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Excerpt from Oral History Interview with Virginius Dabney, July 31, 1975. Interview A-0311-2. Southern Oral History Program Collection (#4007) See Entire Interview >>

Public school closings changed many Virginians' acceptance of massive resistance

Governor Almond publicly supported massive resistance strategies, even though he privately knew they were illegal. While the majority of Virginians initially endorsed massive resistance, the closing of public schools seemed tantamount to the destructive of the state and industrial development. As a result, many public figures, including Governor Almond and <cite>News Leader</cite> editor Kilpatrick, altered their public opinions of massive resistance.

Citing this Excerpt

Oral History Interview with Virginius Dabney, July 31, 1975. Interview A-0311-2. Southern Oral History Program Collection (#4007) in the Southern Oral History Program Collection, Southern Historical Collection, Wilson Library, University of North Carolina at Chapel Hill.

Full Text of the Excerpt

DANIEL JORDAN:
One final question about the '57 election. Is it fair to think of it as a referendum on massive resistence? You've got Almond going all out for massive resistence, but Dalton's position was a little less clear. He was for local option, so it seems to me that that clouds things and is it possible to say that because of Almond's decisive victory the people of Virginia stood behind massive resistence?
VIRGINIUS DABNEY:
That might be an unsound conclusion; it is not quite that cut and dried, I wouldn't think. It certainly tended to be that way, that the majority went for the man who was for massive resistance.
DANIEL JORDAN:
Well, Almond, of course, was elected and . . .
WILLIAM H. TURPIN:
Let me ask one question about this. You said earlier that he had expressed doubt that massive resistence, that integration could be prevented while he was attorney general. Did he express this publicly?
VIRGINIUS DABNEY:
No, he told friends that he realized that this whole jerry-built structure was going to collapse.
WILLIAM H. TURPIN:
And he was the man who was actually involved in . . .
VIRGINIUS DABNEY:
He had to defend all these things, yes.
DANIEL JORDAN:
He also, I believe, was quoted as saying that he told Stanley "I don't think that it will work, but I will do anything that you like," as attorney general.
VIRGINIUS DABNEY:
Yes, he did.
DANIEL JORDAN:
Well, he was elected governor and he was inaugurated in January of 1958 and in his inaugural address he made very clear that for the concept of massive resistence. Of course, litigation was going on in the courts all the while. In the fall of 1958, schools were closed by order of the governor.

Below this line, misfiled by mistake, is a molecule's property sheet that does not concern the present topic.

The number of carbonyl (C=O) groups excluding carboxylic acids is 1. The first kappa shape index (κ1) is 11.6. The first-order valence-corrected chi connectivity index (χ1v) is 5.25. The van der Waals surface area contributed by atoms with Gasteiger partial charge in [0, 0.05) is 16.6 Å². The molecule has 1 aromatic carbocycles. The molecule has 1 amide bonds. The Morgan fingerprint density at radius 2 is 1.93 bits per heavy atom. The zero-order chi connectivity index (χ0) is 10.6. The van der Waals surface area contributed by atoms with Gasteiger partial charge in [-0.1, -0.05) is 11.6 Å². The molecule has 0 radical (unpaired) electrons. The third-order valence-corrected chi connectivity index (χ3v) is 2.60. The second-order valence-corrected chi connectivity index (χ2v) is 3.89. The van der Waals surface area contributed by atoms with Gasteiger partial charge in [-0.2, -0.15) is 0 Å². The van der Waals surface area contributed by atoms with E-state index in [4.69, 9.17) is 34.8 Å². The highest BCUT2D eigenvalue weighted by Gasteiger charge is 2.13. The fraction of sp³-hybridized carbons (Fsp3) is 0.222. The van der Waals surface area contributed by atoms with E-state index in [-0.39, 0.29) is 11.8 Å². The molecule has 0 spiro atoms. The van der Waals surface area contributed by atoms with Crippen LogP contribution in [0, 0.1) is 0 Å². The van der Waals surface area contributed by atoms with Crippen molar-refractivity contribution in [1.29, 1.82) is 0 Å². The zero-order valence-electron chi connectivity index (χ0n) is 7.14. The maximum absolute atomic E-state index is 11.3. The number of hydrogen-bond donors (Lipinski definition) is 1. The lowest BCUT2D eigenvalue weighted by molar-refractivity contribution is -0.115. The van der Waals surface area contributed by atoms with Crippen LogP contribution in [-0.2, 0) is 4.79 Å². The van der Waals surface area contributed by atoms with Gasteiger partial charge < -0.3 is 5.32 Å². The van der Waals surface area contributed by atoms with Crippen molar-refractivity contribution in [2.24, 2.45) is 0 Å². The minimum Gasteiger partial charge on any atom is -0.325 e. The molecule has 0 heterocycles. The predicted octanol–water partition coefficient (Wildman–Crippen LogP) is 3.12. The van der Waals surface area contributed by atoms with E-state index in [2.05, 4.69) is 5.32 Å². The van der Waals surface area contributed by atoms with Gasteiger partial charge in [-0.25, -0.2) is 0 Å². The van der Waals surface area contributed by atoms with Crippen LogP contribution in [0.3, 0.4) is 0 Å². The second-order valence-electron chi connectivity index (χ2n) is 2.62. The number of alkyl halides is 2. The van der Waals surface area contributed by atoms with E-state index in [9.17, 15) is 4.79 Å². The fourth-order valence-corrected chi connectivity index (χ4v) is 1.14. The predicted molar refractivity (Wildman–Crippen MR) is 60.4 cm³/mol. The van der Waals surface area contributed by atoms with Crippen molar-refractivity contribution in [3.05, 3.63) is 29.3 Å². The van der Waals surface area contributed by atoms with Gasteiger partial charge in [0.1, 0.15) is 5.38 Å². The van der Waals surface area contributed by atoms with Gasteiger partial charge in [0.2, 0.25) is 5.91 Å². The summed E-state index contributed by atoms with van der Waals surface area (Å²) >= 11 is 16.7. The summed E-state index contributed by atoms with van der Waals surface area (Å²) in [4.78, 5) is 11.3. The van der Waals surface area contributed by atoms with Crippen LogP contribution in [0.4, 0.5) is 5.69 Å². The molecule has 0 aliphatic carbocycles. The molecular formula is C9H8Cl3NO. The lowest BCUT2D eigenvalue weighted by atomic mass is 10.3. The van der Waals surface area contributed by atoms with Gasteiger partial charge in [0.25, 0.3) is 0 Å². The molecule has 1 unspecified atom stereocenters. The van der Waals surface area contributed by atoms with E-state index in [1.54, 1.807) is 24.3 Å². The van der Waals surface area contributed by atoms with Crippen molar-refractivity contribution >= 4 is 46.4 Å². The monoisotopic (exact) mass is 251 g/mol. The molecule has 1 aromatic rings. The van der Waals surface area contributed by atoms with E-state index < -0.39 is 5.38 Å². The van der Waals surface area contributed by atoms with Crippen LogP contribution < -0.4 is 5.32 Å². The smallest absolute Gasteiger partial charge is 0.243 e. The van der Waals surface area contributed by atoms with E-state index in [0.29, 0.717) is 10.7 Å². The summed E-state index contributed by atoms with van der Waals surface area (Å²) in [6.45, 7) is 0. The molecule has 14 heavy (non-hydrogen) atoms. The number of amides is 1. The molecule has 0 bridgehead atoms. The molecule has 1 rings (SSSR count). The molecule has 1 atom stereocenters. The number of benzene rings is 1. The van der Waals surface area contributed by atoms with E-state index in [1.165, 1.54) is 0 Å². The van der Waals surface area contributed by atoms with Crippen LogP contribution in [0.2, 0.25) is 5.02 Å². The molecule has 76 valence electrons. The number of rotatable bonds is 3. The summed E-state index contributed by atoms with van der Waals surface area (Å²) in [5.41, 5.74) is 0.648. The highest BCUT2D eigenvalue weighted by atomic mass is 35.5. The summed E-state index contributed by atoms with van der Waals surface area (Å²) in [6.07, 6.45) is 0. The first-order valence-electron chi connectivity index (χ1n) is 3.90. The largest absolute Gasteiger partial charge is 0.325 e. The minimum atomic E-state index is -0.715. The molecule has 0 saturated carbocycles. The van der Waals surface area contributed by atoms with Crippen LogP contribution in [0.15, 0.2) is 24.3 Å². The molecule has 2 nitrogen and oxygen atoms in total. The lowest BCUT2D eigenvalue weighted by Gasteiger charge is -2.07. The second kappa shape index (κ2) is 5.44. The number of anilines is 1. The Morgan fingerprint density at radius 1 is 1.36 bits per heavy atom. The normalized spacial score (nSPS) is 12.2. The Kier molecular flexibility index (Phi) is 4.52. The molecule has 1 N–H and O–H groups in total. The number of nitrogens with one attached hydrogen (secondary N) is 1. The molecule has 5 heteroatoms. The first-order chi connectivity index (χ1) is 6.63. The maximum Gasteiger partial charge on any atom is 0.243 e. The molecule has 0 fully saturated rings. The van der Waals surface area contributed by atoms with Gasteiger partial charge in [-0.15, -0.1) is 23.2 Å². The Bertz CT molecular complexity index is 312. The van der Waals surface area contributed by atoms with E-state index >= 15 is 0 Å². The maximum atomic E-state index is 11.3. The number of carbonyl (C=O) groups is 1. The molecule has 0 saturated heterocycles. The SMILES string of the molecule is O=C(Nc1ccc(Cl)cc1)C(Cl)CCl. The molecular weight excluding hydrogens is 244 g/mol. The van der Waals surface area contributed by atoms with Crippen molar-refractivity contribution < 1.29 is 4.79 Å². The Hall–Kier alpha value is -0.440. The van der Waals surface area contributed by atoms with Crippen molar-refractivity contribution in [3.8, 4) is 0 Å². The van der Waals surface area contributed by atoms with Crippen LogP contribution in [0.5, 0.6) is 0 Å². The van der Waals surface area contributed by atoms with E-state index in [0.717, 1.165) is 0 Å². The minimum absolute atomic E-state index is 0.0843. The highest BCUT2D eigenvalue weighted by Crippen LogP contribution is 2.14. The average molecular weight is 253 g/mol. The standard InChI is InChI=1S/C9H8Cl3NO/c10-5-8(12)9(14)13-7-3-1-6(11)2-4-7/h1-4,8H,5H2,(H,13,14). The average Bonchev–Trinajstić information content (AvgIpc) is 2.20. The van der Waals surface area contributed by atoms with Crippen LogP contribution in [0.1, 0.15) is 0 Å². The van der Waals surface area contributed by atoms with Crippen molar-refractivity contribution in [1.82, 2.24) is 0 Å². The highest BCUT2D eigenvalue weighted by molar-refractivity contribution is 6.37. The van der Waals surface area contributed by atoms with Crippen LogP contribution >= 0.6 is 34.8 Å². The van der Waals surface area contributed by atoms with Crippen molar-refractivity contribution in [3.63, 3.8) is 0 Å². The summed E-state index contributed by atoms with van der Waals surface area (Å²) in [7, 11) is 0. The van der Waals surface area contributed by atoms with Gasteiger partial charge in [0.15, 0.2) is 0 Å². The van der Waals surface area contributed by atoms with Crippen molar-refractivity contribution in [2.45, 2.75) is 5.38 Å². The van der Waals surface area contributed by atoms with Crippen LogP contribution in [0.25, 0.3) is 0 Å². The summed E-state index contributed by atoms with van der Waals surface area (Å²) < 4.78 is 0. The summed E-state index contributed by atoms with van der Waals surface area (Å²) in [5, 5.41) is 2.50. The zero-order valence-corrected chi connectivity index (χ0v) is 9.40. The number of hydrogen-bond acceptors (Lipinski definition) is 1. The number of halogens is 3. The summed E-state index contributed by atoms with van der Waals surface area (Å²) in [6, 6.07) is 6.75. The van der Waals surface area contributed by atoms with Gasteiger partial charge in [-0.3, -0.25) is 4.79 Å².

VIRGINIUS DABNEY:
That's right.
DANIEL JORDAN:
And what reaction in Virginia at large was there to the closing of the schools?
VIRGINIUS DABNEY:
A lot of people were shocked by it. I think that they hardly realized that it was going to come to that and when it did, it was a traumatic thing for a lot of people. They began wondering how they were going to continue in this direction. Shutting down schools seemd like a good way to destroy the state. I don't think it was well received by very many people.
DANIEL JORDAN:
As time passed, I gather that greater pressure developed to open the schools.
VIRGINIUS DABNEY:
Yes.
DANIEL JORDAN:
It is often said that a key event in the sequence of the shift of opinion was a statement by Kilpatrick before the Rotary Club here in Richmond, editorials in both Richmond papers, and then a meeting at the Rotunda Club in Richmond of prominent business leaders in December. Is that a fair assessment of one of the key points of the shift?
VIRGINIUS DABNEY:
Yes, I think so. Kilpatrick was so conspicuous in the other direction that when he said something ought to be done, that was a signal to the whole crowd, I think, that it was time to begin some new ideas and begin some new directions.
DANIEL JORDAN:
What about the meeting at the Rotunda Club? Do you know anybody who was actually there or what was said? I gather that the names have ever been listed.
VIRGINIUS DABNEY:
Yes, I know some who were there.
DANIEL JORDAN:
Without mentioning any names, now.
VIRGINIUS DABNEY:
Yes, the general thought was that this was hurting the state's image, and was going to hurt the state in its industrial development and that businesswise, it was going to create great opposition on the part of industrialists to move into the state where there was a danger of shutting down schools and the whole thing was counter-productive.